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The Warsaw Voice » Special Sections » January 26, 2012
Polska... tastes good!
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Food Aid for the Neediest
January 26, 2012   
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In terms of agriculture, one of the biggest successes of Poland’s turn at the rotating presidency of the European Union, from July 1 to Dec. 31, was that a political agreement was reached on a food aid program for those especially in need across the European Union.

The agreement of the Council of the European Union and the European Parliament, which was reached with much difficulty in December, ensures that the food aid program will continue to run in 2012 and 2013.

New rules were adopted for the program to expand the range of products it covers. Now market purchases will be a regular source of supplies for the aid program with a view to replenishing stocks. The program also gives priority to produce of EU origin. Moreover, the program will be wholly financed by the EU and the financing will cover the costs of transport and storage as well as administrative costs directly related to carrying out the program. The program has been running for more than 20 years, contributing to the achievement of important Common Agricultural Policy objectives, but also to building a civil society and social development.

The EU’s food aid program benefits 18 million people across the bloc. These are not only unemployed and homeless people, immigrants, elderly, socially disadvantaged citizens and those underprivileged in other ways, but also large families and single parents. Over 80 million people are at risk of poverty in the European Union, including 20 million children.

The European food aid program for the most deprived persons (PEAD) was launched in 1987 after the adoption of rules by the European Council concerning the provision of public intervention stocks of agricultural products to member states that wanted to use them as food aid for the most deprived people in the EU.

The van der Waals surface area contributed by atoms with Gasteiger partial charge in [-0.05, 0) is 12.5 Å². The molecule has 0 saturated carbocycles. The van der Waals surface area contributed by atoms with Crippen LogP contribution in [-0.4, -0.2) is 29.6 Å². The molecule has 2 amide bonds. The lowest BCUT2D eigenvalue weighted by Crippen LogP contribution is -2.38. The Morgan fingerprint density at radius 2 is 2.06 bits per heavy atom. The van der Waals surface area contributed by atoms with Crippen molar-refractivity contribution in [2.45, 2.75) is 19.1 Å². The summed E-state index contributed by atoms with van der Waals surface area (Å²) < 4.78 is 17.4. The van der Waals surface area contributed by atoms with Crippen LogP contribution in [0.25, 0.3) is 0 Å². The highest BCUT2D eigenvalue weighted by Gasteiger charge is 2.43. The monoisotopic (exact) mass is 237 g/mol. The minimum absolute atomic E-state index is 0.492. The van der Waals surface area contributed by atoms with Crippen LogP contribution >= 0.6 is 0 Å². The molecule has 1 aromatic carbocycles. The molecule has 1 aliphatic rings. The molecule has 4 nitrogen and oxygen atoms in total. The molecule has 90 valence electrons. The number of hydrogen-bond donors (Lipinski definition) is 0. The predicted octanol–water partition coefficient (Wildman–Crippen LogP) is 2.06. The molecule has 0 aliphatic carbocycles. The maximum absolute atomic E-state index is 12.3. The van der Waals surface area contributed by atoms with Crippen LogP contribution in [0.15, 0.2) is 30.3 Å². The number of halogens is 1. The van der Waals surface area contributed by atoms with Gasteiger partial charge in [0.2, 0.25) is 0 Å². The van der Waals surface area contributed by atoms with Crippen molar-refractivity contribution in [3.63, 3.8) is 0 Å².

In the mid-1990s, the program was modified to enable the replenishment of intervention stocks with purchases of food on the open market. This was expected to be only a stopgap measure for use in the event of a shortage of certain products. The program as a whole was to be still based on intervention stocks. In recent years, the Common Agricultural Policy (CAP) has changed substantially. Intervention purchases have been either completely withdrawn as a market regulatory tool or significantly phased out in the case of certain products. Consequently, over the years, the food aid program’s dependence on open-market purchases increased. The Commission predicted that this might lead to difficulties related to the program and proposed a change in it. Due to opposition from six member states—Germany, Britain, Sweden, Denmark, the Netherlands, and the Czech Republic—the proposal was blocked in the Council of the European Union.

In response to a complaint made in 2009 by Germany regarding the program for those especially in need, the European Court of Justice, despite the opinion of the Commission, ruled that most of the food under this program should come from intervention stocks. The current volume of intervention stocks is unable to guarantee assistance at a level sufficient to meet the needs of the most deprived citizens across Europe.

The European Commission prepared another proposal for legislative changes, introducing EU social cohesion objectives as the legal basis. However, despite the positive attitude of the European Commission and European Parliament, six of the EU’s 27 member countries blocked the program.

The new rules enable the transfer of food from intervention stocks to designated organizations, which distribute it among the most deprived persons in the European Union. Although the program continues to run, the resources allocated to it for 2012 have been significantly limited. There is concern that in 2013 these resources will be further reduced or even completely run out.

The Polish presidency made efforts to work out a compromise to allow the program to continue in its full scope. The majority of the member states in the Council are in favor of the program, but there is a minority blocking it. Countries opposing the program substantiate their position in different ways. Most argue that the program meets the objectives of social policy, and social policy is the responsibility of individual member states. Therefore, in their opinion, the European Union should not support poor people from the EU budget. The European Commission insists that there are no budgetary or legal obstacles to continuing with the program. A total of 500 million euros annually is set aside for this purpose in the EU budget, and the program costs EU citizens no more than 1 euro a year per head.
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